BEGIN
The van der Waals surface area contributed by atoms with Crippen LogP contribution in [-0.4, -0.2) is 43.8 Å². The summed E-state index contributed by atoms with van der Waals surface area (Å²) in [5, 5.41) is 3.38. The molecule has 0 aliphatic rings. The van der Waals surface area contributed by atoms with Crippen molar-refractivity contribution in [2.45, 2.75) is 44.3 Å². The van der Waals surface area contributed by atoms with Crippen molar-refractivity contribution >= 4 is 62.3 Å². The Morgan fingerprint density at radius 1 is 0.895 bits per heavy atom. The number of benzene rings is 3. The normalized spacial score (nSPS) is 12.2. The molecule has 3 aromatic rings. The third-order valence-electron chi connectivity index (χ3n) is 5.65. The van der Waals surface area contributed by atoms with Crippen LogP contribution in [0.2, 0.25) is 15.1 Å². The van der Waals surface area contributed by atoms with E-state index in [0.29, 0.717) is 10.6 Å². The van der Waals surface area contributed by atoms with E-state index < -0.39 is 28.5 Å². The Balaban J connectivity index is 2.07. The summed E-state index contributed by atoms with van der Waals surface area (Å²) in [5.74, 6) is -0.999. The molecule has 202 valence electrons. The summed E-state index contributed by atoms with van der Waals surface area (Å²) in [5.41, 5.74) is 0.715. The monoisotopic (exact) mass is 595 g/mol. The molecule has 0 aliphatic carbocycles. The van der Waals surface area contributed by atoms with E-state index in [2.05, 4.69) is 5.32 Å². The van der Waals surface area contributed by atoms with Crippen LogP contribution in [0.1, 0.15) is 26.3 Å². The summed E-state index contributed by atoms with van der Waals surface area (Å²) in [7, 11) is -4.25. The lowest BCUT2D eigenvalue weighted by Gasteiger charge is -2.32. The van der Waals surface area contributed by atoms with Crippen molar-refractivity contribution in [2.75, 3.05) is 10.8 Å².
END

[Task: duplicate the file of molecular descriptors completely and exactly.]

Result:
The van der Waals surface area contributed by atoms with Crippen LogP contribution in [-0.4, -0.2) is 43.8 Å². The summed E-state index contributed by atoms with van der Waals surface area (Å²) in [5, 5.41) is 3.38. The molecule has 0 aliphatic rings. The van der Waals surface area contributed by atoms with Crippen molar-refractivity contribution in [2.45, 2.75) is 44.3 Å². The van der Waals surface area contributed by atoms with Crippen molar-refractivity contribution >= 4 is 62.3 Å². The Morgan fingerprint density at radius 1 is 0.895 bits per heavy atom. The number of benzene rings is 3. The normalized spacial score (nSPS) is 12.2. The molecule has 3 aromatic rings. The third-order valence-electron chi connectivity index (χ3n) is 5.65. The van der Waals surface area contributed by atoms with Crippen LogP contribution in [0.2, 0.25) is 15.1 Å². The van der Waals surface area contributed by atoms with E-state index in [0.29, 0.717) is 10.6 Å². The van der Waals surface area contributed by atoms with E-state index < -0.39 is 28.5 Å². The Balaban J connectivity index is 2.07. The summed E-state index contributed by atoms with van der Waals surface area (Å²) in [5.74, 6) is -0.999. The molecule has 202 valence electrons. The summed E-state index contributed by atoms with van der Waals surface area (Å²) in [5.41, 5.74) is 0.715. The monoisotopic (exact) mass is 595 g/mol. The molecule has 0 aliphatic carbocycles. The van der Waals surface area contributed by atoms with E-state index in [2.05, 4.69) is 5.32 Å². The van der Waals surface area contributed by atoms with Crippen LogP contribution in [0.1, 0.15) is 26.3 Å². The summed E-state index contributed by atoms with van der Waals surface area (Å²) in [7, 11) is -4.25. The lowest BCUT2D eigenvalue weighted by Gasteiger charge is -2.32. The van der Waals surface area contributed by atoms with Crippen molar-refractivity contribution in [2.75, 3.05) is 10.8 Å².